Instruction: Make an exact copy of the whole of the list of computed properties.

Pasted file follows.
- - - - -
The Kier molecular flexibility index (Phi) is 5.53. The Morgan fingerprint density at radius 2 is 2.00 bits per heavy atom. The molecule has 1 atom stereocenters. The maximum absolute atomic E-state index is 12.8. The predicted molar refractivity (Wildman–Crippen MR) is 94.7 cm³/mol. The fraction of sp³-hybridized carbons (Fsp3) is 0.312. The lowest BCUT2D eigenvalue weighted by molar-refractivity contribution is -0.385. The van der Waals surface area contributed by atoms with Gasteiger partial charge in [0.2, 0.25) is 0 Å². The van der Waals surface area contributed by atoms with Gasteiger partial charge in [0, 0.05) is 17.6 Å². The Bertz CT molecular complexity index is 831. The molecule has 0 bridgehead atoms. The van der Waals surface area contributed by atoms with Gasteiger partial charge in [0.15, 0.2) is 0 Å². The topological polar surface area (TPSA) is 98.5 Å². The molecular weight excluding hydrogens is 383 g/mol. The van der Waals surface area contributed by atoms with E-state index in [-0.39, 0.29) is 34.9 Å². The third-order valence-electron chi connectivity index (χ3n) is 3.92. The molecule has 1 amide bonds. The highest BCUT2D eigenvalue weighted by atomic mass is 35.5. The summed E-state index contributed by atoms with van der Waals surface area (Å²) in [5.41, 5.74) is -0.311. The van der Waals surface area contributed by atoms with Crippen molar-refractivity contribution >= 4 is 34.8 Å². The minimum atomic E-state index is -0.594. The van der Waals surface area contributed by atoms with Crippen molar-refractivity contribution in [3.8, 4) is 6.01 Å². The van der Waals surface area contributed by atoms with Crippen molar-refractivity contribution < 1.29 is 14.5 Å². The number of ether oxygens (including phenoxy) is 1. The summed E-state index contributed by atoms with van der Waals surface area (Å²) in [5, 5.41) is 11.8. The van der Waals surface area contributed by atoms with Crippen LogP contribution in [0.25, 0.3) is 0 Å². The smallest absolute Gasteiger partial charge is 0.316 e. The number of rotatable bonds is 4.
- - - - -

The Kier molecular flexibility index (Phi) is 5.53. The Morgan fingerprint density at radius 2 is 2.00 bits per heavy atom. The molecule has 1 atom stereocenters. The maximum absolute atomic E-state index is 12.8. The predicted molar refractivity (Wildman–Crippen MR) is 94.7 cm³/mol. The fraction of sp³-hybridized carbons (Fsp3) is 0.312. The lowest BCUT2D eigenvalue weighted by molar-refractivity contribution is -0.385. The van der Waals surface area contributed by atoms with Gasteiger partial charge in [0.2, 0.25) is 0 Å². The van der Waals surface area contributed by atoms with Gasteiger partial charge in [0, 0.05) is 17.6 Å². The Bertz CT molecular complexity index is 831. The molecule has 0 bridgehead atoms. The van der Waals surface area contributed by atoms with Gasteiger partial charge in [0.15, 0.2) is 0 Å². The topological polar surface area (TPSA) is 98.5 Å². The molecular weight excluding hydrogens is 383 g/mol. The van der Waals surface area contributed by atoms with E-state index in [-0.39, 0.29) is 34.9 Å². The third-order valence-electron chi connectivity index (χ3n) is 3.92. The molecule has 1 amide bonds. The highest BCUT2D eigenvalue weighted by atomic mass is 35.5. The summed E-state index contributed by atoms with van der Waals surface area (Å²) in [5.41, 5.74) is -0.311. The van der Waals surface area contributed by atoms with Crippen molar-refractivity contribution >= 4 is 34.8 Å². The minimum atomic E-state index is -0.594. The van der Waals surface area contributed by atoms with Crippen molar-refractivity contribution in [3.8, 4) is 6.01 Å². The van der Waals surface area contributed by atoms with Crippen molar-refractivity contribution < 1.29 is 14.5 Å². The number of ether oxygens (including phenoxy) is 1. The summed E-state index contributed by atoms with van der Waals surface area (Å²) in [5, 5.41) is 11.8. The van der Waals surface area contributed by atoms with Crippen LogP contribution in [0.25, 0.3) is 0 Å². The smallest absolute Gasteiger partial charge is 0.316 e. The number of rotatable bonds is 4.